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Best Cardinals Second Baseman of All-Time

by Mark Ashby Vaughan

This is the fourth in a series of ten articles counting down the best ever Cardinals players at each position.

As I said in the first article of this series, I will be going around the diamond based on the box score number of each position and picking the top two players at that position.

This being the fourth article in the series, let’s take a look at the number 4 position – Second Baseman.

Without dancing around the subject, the greatest ever, hands down, is Rogers Hornsby (1927 – 1937).

“The Rajah”, as he was called, is one of the greatest ever hitters in MLB history. Hornsby owns the highest career batting average (.358) ever for a right-handed hitter which is also good for highest average all-time for a National League (NL) player. The only player to have a higher career average is Ty Cobb at .366, bettering Hornsby by a miniscule .0079 percentage points.

Hornsby’s 1924 batting average of .424 is the highest in the past 85 years and he is the only player to win the NL Most Valuable Player (MVP) twice. His .424 mark is also the highest NL average during the 20th century.

Just 19 years old when he came to the club in 1915, Hornsby was a regular the very next year. Proving the move was the right one for the team, he hit for a .313 average which was 4th highest in the league.

Having played most of his games at third base and shortstop through 1919, he permanently switched to second base in 1920. The move to second must have been to his liking, judging by his .370 batting average for the league’s batting title that year.

In 1922, Hornsby became the only player ever to hit over 40 home runs while batting over .400 in the same season. He also won his first Triple Crown award that year.

The Rajah won his first MVP award after the 1925 season in which he batted .403 with 203 hits, 41 doubles, 39 home runs and 143 RBIs. He also led the league with a 1.245 On Base Percentage (OBP). His .756 slugging percentage that year was the highest in the NL during the 20th century.

Rogers Hornsby had one of the most incredible hitting stretches ever starting with the 1921 season and running through 1925. During that period, the Rajah hit over .400 three times and averaged 216 hits, 41 doubles, 29 home runs and 120 RBIs per year. His batting average over that five year span was an incredible .402, a mark which any serious baseball fan or statistician would consider completely out of reach for any future player.

He also won the NL batting title every year during that span and finished his career with a total of seven titles.

Hornsby dropped his average dramatically the next year (.317) but, in an ironic twist, the 1926 season was to be the first National League pennant in Cardinals’ history. The Birds also went on to beat the mighty New York Yankees, who were led by the celebrated duo of Babe Ruth and Lou Gehrig, for the team’s first World Series title.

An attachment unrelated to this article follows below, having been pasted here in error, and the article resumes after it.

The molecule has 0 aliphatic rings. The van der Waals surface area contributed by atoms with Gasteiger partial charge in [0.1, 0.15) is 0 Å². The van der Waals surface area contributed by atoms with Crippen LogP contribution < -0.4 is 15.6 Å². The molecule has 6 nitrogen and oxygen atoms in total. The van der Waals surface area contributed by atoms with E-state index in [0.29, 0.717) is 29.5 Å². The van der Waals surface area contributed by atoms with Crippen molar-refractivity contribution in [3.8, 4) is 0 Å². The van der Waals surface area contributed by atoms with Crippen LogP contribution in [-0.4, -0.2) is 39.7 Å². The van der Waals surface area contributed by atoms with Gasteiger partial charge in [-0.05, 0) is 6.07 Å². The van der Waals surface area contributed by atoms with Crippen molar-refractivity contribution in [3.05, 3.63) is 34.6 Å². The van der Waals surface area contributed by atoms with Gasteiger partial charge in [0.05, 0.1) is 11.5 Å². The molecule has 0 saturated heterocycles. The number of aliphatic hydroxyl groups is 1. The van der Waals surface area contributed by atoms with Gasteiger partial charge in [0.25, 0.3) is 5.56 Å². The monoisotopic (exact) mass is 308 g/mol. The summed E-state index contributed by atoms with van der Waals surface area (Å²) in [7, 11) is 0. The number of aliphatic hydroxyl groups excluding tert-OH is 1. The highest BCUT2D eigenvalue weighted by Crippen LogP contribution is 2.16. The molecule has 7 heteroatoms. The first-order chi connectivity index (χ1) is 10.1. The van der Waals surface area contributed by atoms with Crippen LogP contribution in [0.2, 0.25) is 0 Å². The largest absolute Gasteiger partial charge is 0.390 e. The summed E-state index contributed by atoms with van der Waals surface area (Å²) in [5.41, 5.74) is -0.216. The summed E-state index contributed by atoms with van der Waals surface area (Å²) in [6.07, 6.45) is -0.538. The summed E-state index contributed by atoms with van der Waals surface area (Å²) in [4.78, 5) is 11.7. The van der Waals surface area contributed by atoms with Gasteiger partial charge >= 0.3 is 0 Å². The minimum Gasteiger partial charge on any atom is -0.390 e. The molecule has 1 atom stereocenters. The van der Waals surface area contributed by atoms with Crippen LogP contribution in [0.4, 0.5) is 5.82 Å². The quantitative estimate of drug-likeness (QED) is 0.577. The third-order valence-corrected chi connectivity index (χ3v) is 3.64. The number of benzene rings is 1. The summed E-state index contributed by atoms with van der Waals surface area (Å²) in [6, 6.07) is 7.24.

In the bottom of the 9th inning of game 7, one of the most bizarre endings to a World Series occurred. With two outs and nobody on, and the Cardinals leading by a score of 3 to 2, Babe Ruth walked against Hall of Famer Grover Cleveland Alexander. With Bob Meusel at the plate, Ruth attempted to steal second base. The throw from catcher Bob O’Farrell beat him to the bag and Ruth was tagged out by Hornsby to end the game and the Series. Considering the numbers of Meusel that year, a.290 average, 33 HRs and 138 RBIs, and the fact that the Babe had attempted just three stolen bases all year, the play goes down as one of the all-time blunders in sporting history.

After winning the World Series title, the Rajah demanded a higher salary and a 5-year contract for $50,000. Owner Sam Breadon was willing to offer Hornsby just a 4-year deal for $40,000. Incredibly, after Hornsby dug in his heels, he was traded to the New York Giants for future HOFer Frankie Frisch and forgettable pitcher Jimmy Ring in one of the most shocking Cardinals’ moves ever.

The only other trade more shocking, in my opinion, is the Steve Carlton to the Phillies for pitcher Rick Wise. Wise lasted just two seasons with the Birds while Carlton went on to win four Cy Young awards with the Phillies. The Birds probably would have won at least two more division titles in the 1970s with Carlton on the mound, considering that they finished in 2nd place in both the 1973 and 1974 seasons, finishing just 1 ½ games behind the division leaders those two years. Without a Wild-Card in those years, the Birds were unable to reach the playoffs for another shot at a NL and/or MLB championship title.

Rajah hit the most home runs and drove in the most runs in the NL during the 1920s. Hornsby also had the highest batting average of any NL player during that decade, making him one of just four players in baseball history to win a "decade" triple crown. The other three players are Honus Wagner, Ted Williams and Albert Pujols.